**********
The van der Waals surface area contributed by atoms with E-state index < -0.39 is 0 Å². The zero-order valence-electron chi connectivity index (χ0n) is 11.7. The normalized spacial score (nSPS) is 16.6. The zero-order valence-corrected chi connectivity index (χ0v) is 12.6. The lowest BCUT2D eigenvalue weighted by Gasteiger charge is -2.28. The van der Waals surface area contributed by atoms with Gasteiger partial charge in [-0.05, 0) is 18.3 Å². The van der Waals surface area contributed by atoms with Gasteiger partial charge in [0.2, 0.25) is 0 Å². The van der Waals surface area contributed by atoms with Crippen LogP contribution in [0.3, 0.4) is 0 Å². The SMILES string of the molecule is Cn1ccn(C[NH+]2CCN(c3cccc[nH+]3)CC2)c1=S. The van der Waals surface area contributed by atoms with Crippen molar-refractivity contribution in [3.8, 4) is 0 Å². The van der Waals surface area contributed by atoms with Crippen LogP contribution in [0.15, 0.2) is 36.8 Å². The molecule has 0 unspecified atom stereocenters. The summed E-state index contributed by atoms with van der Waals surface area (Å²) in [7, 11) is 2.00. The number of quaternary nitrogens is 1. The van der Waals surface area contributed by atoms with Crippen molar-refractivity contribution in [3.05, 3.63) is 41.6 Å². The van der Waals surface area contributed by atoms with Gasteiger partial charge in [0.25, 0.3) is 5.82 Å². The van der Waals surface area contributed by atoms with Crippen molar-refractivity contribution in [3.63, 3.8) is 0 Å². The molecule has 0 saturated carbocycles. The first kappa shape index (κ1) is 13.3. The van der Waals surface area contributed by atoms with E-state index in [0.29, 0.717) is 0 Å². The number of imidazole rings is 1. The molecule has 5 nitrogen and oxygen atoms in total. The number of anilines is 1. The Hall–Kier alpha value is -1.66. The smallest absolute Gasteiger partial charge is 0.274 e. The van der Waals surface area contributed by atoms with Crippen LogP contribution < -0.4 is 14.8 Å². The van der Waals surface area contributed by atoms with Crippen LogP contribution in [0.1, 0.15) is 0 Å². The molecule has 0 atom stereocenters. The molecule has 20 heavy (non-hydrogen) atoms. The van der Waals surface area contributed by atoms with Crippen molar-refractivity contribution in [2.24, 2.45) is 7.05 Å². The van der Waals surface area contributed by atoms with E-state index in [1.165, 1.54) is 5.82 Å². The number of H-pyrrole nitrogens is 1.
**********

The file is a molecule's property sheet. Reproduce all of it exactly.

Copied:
The van der Waals surface area contributed by atoms with E-state index < -0.39 is 0 Å². The zero-order valence-electron chi connectivity index (χ0n) is 11.7. The normalized spacial score (nSPS) is 16.6. The zero-order valence-corrected chi connectivity index (χ0v) is 12.6. The lowest BCUT2D eigenvalue weighted by Gasteiger charge is -2.28. The van der Waals surface area contributed by atoms with Gasteiger partial charge in [-0.05, 0) is 18.3 Å². The van der Waals surface area contributed by atoms with Gasteiger partial charge in [0.2, 0.25) is 0 Å². The van der Waals surface area contributed by atoms with Crippen LogP contribution in [0.3, 0.4) is 0 Å². The SMILES string of the molecule is Cn1ccn(C[NH+]2CCN(c3cccc[nH+]3)CC2)c1=S. The van der Waals surface area contributed by atoms with Crippen molar-refractivity contribution in [3.8, 4) is 0 Å². The van der Waals surface area contributed by atoms with Crippen LogP contribution in [0.15, 0.2) is 36.8 Å². The molecule has 0 unspecified atom stereocenters. The summed E-state index contributed by atoms with van der Waals surface area (Å²) in [7, 11) is 2.00. The number of quaternary nitrogens is 1. The van der Waals surface area contributed by atoms with Crippen molar-refractivity contribution in [3.05, 3.63) is 41.6 Å². The van der Waals surface area contributed by atoms with Gasteiger partial charge in [0.25, 0.3) is 5.82 Å². The van der Waals surface area contributed by atoms with Crippen molar-refractivity contribution in [3.63, 3.8) is 0 Å². The molecule has 0 saturated carbocycles. The first kappa shape index (κ1) is 13.3. The van der Waals surface area contributed by atoms with E-state index in [0.29, 0.717) is 0 Å². The number of imidazole rings is 1. The molecule has 5 nitrogen and oxygen atoms in total. The number of anilines is 1. The Hall–Kier alpha value is -1.66. The smallest absolute Gasteiger partial charge is 0.274 e. The van der Waals surface area contributed by atoms with Crippen LogP contribution < -0.4 is 14.8 Å². The van der Waals surface area contributed by atoms with Crippen LogP contribution in [0.1, 0.15) is 0 Å². The molecule has 0 atom stereocenters. The molecule has 20 heavy (non-hydrogen) atoms. The van der Waals surface area contributed by atoms with Crippen molar-refractivity contribution in [2.24, 2.45) is 7.05 Å². The van der Waals surface area contributed by atoms with E-state index in [1.165, 1.54) is 5.82 Å². The number of H-pyrrole nitrogens is 1.